American Geographical Society Awards Wrigley-Fairchild Prize
Description: The Wrigley-Fairchild Prize, awarded by the American Geographical Society (AGS), is one of several prestigious honors given by the Society. Dr. Matthew C. LaFevor, Postdoctoral Fellow at the National Socio-Environmental Synthesis Center (SESNYC), will receive the prize during the AGS Fall Symposium, to be held at Columbia University in November of 2016.
[New York City, NY] — [9 February 2016]– The American Geographical Society announced today that Dr. Matthew C. LaFevor, Postdoctoral Fellow at the National Socio-Environmental Synthesis Center (SESNYC), has been selected to receive the seventh Wrigley-Fairchild Prize. The prize will be presented in November of 2016 during the Society’s annual Fall Symposium to be held at Columbia University.
The Wrigley-Fairchild Prize was established in 1994 as a way to promote scholarly writing among new scholars. The prize is given every three years to the author of the best article by an early-career scholar published in the most recent three volumes of the Geographic Review. It is named for two storied editors of the journal, Gladis Wrigley and Wilma Fairchild, whose combined editorships covered 60 years of publication. Dr. Matthew LaFevor’s Geographical Review paper “Building a Colonial Resource Monopoly: The Expansion of Sulphur Mining in New Spain (1600-1820)” 102(2): 202-224, embodied the qualities to be selected for the prize. “Matt’s work represents the qualities that the journal seeks to highlight, original research that combines a field tradition, innovative use of archival materials, graphical richness and clear expression.” Stated AGS Councilor Dr. Marie Price.
Dr. LaFevor drew on a diverse body of sources in the Mexican archives and used it to retell a complex series of historical events within the broader picture of human and environmental challenges. By concentrating on a minor, but critical natural resource – sulphur used in gunpowder and in mining explosives – he is able to present a powerful and focused narrative. He pieces together the changing geography of sulphur mining in the late 18th century and its relationship to gunpowder manufacture and distribution across Mexico. His detailed work exposes delicate negotiations between producers and regulators that allowed contraband mining to persist in the face of prohibitions.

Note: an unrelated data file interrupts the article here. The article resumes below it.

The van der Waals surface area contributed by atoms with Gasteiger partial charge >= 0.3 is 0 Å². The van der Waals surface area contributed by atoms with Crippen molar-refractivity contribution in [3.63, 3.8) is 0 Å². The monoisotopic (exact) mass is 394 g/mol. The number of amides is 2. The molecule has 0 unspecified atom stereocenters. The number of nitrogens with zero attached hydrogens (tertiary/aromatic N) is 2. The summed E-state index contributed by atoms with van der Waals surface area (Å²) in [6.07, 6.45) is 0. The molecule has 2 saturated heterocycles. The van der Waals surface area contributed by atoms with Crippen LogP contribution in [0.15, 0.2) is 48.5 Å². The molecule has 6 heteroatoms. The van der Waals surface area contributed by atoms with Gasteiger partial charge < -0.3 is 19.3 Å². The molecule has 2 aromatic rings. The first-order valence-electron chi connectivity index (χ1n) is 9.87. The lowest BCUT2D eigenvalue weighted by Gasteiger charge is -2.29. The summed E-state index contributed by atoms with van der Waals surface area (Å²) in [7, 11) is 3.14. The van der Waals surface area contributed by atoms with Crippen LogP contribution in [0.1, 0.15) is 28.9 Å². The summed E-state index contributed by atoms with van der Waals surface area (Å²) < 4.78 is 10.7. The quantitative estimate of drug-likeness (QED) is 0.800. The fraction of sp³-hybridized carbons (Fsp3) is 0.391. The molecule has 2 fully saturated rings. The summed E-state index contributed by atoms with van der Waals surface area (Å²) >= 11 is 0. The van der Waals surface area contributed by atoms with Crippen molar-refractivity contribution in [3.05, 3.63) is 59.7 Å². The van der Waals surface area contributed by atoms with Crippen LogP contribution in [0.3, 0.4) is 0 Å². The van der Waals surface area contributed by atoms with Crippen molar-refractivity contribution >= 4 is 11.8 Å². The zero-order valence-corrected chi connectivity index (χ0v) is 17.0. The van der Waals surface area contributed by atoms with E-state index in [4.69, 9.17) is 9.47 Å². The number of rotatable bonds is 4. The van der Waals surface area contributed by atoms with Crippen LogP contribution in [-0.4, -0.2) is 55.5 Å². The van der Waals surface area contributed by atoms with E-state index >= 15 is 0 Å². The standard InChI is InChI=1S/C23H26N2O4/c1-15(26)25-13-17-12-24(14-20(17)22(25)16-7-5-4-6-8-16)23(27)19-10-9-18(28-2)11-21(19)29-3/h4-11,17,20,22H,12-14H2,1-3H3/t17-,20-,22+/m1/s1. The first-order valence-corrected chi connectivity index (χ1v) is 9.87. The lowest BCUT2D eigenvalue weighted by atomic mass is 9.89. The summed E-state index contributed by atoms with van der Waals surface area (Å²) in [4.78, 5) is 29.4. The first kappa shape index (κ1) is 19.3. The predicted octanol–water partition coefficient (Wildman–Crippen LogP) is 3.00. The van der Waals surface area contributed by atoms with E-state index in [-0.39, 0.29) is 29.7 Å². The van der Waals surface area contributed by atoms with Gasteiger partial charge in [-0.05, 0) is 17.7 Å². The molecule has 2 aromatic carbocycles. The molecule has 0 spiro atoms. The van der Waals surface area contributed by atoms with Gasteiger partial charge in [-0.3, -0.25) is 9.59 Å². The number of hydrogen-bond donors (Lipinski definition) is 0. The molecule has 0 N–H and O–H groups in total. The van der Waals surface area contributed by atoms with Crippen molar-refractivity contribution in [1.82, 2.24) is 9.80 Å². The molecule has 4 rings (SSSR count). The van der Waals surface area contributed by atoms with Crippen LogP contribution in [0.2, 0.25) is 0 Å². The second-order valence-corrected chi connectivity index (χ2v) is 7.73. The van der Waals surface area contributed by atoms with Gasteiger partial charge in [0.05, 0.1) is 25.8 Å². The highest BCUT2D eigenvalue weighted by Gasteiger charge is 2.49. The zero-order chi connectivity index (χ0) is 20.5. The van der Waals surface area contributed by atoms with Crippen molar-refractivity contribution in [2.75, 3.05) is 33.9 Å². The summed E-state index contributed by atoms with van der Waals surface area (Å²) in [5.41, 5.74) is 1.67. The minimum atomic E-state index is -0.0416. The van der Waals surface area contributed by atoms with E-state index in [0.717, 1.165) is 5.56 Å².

Dr. LaFevor is a geographer who studies how people perceive of, impact, and are affected by the biophysical environment. His research examines human-environment relationships, water resources and management, conservation agriculture, environmental history, and the regions of Mexico, the Caribbean and the larger Atlantic world. On receiving the award, Dr. LaFevor stated “What started as a quick diversion from fieldwork turned into a long, exciting adventure through Mexico’s vast colonial archives. The entire research and publication process has been valuable and enjoyable for me, and I am honored to receive recognition from the American Geographical Society.” Dr. LaFevor is a published author of numerous articles, and received his PhD from the University of Texas at Austin.
Established in 1851, the American Geographical Society (AGS) is the oldest professional geographical organization in the United States. It is recognized world-wide as a pioneer in geographical research and education and has been awarding medals for outstanding accomplishments in Geography for over 117 years. The mission of the American Geographical Society is to link business, professional, and scholarly worlds in the creation and application of geographical knowledge and techniques to address economic, social, and environmental problems. The Society’s work serves to increase geographical knowledge and the recognition of its importance in the contemporary world. With members worldwide, the Society maintains its Headquarters in Brooklyn, New York.